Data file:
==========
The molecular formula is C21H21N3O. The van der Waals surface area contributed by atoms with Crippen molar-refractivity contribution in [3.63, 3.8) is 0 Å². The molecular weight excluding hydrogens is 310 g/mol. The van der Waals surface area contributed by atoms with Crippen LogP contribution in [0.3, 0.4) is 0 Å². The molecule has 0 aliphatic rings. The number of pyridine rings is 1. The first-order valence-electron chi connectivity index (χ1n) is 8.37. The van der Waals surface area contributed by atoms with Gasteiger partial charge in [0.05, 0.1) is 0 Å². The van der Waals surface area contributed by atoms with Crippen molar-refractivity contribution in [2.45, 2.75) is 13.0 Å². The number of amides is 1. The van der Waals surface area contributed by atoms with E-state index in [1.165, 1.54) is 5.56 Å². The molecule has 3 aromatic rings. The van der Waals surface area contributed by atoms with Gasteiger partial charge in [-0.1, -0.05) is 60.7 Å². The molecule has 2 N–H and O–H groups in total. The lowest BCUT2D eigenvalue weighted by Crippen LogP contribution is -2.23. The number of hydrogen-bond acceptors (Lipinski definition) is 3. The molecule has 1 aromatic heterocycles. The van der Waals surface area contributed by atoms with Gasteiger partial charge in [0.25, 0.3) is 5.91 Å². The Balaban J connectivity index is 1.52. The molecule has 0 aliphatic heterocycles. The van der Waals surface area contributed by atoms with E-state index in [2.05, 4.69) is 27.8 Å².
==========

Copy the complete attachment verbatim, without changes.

The molecular formula is C21H21N3O. The van der Waals surface area contributed by atoms with Crippen molar-refractivity contribution in [3.63, 3.8) is 0 Å². The molecular weight excluding hydrogens is 310 g/mol. The van der Waals surface area contributed by atoms with Crippen LogP contribution in [0.3, 0.4) is 0 Å². The molecule has 0 aliphatic rings. The number of pyridine rings is 1. The first-order valence-electron chi connectivity index (χ1n) is 8.37. The van der Waals surface area contributed by atoms with Gasteiger partial charge in [0.05, 0.1) is 0 Å². The van der Waals surface area contributed by atoms with Crippen molar-refractivity contribution in [2.45, 2.75) is 13.0 Å². The number of amides is 1. The van der Waals surface area contributed by atoms with E-state index in [1.165, 1.54) is 5.56 Å². The molecule has 3 aromatic rings. The van der Waals surface area contributed by atoms with Gasteiger partial charge in [-0.1, -0.05) is 60.7 Å². The molecule has 2 N–H and O–H groups in total. The lowest BCUT2D eigenvalue weighted by Crippen LogP contribution is -2.23. The number of hydrogen-bond acceptors (Lipinski definition) is 3. The molecule has 1 aromatic heterocycles. The van der Waals surface area contributed by atoms with Gasteiger partial charge in [0.25, 0.3) is 5.91 Å². The Balaban J connectivity index is 1.52. The molecule has 0 aliphatic heterocycles. The van der Waals surface area contributed by atoms with E-state index in [2.05, 4.69) is 27.8 Å².